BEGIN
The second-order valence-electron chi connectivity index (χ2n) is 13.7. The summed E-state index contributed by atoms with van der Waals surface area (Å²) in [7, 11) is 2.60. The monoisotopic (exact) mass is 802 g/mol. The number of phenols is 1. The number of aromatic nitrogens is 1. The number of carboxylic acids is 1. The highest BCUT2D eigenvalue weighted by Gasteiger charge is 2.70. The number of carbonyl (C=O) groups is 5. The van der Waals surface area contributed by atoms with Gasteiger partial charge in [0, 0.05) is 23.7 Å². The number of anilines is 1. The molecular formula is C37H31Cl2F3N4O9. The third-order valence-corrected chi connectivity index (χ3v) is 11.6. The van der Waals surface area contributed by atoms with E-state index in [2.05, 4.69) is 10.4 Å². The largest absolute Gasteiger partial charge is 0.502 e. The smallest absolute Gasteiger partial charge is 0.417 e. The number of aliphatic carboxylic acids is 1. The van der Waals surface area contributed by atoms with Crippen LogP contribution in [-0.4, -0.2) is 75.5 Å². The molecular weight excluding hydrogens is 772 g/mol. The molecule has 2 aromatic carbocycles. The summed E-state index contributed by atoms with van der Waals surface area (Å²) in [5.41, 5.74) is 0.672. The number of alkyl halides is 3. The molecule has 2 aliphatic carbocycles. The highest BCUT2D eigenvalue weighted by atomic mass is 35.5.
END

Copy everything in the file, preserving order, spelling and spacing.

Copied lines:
The second-order valence-electron chi connectivity index (χ2n) is 13.7. The summed E-state index contributed by atoms with van der Waals surface area (Å²) in [7, 11) is 2.60. The monoisotopic (exact) mass is 802 g/mol. The number of phenols is 1. The number of aromatic nitrogens is 1. The number of carboxylic acids is 1. The highest BCUT2D eigenvalue weighted by Gasteiger charge is 2.70. The number of carbonyl (C=O) groups is 5. The van der Waals surface area contributed by atoms with Gasteiger partial charge in [0, 0.05) is 23.7 Å². The number of anilines is 1. The molecular formula is C37H31Cl2F3N4O9. The third-order valence-corrected chi connectivity index (χ3v) is 11.6. The van der Waals surface area contributed by atoms with E-state index in [2.05, 4.69) is 10.4 Å². The largest absolute Gasteiger partial charge is 0.502 e. The smallest absolute Gasteiger partial charge is 0.417 e. The number of aliphatic carboxylic acids is 1. The van der Waals surface area contributed by atoms with Crippen LogP contribution in [-0.4, -0.2) is 75.5 Å². The molecular weight excluding hydrogens is 772 g/mol. The molecule has 2 aromatic carbocycles. The summed E-state index contributed by atoms with van der Waals surface area (Å²) in [5.41, 5.74) is 0.672. The number of alkyl halides is 3. The molecule has 2 aliphatic carbocycles. The highest BCUT2D eigenvalue weighted by atomic mass is 35.5.